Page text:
“We always overestimate technology in the short-term, but underestimate the impact in the long run.”
That’s how Massachusetts governor Charlie Baker opened his keynote today at LiveWorx in Boston. But Baker is in it for the long haul, and he’s not underestimating the potential of the Internet of Things.
Massachusetts has a rich history of innovation and pioneering new frontiers, and the IoT is set to be the next big thing for the state, said Baker, in large part because of the concentration of IoT-related technology that both established companies and startups bring to the area.
Baker highlighted Harvard Pilgrim Health Care—a once-struggling program that he’s credited for turning around—as a prime example of the connected world. Pilgrim lead the way, he claimed, in on-lining self-service relationships between providers and insurers.
“We got the medical world into the digital world,” he said.
And the Mass. governor couldn’t get away without mentioning the record snowfalls that hit Boston this winter. While nine feet of snow hit Boston residents hard and complaints about the city’s transportation system hit the headlines, Baker was deep into talks with car-ride companies Uber, Lyft, he said. Hashing out regulations around this new business model was a priority for him.
“I would like to see them thrive, they are a disruptive technology – I have three kids who use them,” he said.
And a networked transportation system has an added benefit, said Baker. Affordability. “That’s something we don’t talk a lot about, but it’s a collateral benefit.”
Regulation was a strong theme in Baker’s keynote. In a world where everything is connected, even small and mid-sized businesses have to worry about regulation. Baker promised he would work to create “the right kind of regulatory infrastructure” that supports rather than hinders business growth.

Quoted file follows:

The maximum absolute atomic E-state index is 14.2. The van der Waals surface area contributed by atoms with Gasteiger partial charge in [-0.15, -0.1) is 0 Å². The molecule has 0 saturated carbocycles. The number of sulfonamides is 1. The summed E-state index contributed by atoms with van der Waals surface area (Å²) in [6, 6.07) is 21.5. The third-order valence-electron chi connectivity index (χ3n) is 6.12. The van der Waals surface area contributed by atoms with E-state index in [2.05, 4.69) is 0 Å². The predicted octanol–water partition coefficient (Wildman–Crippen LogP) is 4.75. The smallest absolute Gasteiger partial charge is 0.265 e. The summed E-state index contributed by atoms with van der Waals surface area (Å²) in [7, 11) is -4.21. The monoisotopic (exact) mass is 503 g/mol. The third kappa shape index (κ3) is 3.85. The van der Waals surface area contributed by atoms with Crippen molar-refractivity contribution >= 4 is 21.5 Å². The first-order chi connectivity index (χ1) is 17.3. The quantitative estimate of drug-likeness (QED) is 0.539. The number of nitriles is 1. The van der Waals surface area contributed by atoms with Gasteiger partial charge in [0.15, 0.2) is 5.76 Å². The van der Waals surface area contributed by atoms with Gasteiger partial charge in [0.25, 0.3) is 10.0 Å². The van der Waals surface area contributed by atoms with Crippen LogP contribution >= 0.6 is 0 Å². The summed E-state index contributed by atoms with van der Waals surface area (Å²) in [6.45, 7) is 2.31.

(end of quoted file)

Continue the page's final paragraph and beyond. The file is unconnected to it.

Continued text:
Baker also drew attention to other Boston area companies founded on IoT technology. Newton-based Big Belly Solar provides a smart, connected way to dispose of trash.
“If you can determine how often you need to collect trash you can reduce the municipality spend,” Baker said.
Building on that note, the IoT will enable us to manage the use of electricity and energy “room by room and apartment by apartment,” reducing the carbon footprint through efficiency savings, Baker continued.
Even agriculture, something you may not readily associate with Massachusetts, will benefit from the IoT and change the way we think about what and how we grow, Baker said.
“There are a ton of very small farms that do business with local consumers here, and the IoT will allow those businesses to be more customer-centric.
The Commonwealth, which has a large share of world-class colleges and research centers, may well have a leg up in the IoT land grab. With 1150 colleges, many of them focused on STEM, the area has a tremendous infrastructure for IoT growth.
Baker noted two colleges in particular, Boston University and Northeastern, which have smart-city and cyber-security initiatives respectively.
Massachusetts, has the best pickings when it comes to education, human capital and risk takers, Baker said, and that will allow it to “build the next generation of the interesting ideas”
And that generation of idea-makers might want to focus its attention on the State House, where, Baker admitted, there is currently no wi-fi access.
“We have a long way to go with our own institutions,” Baker concluded with a smile.
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Photo by Brian Smith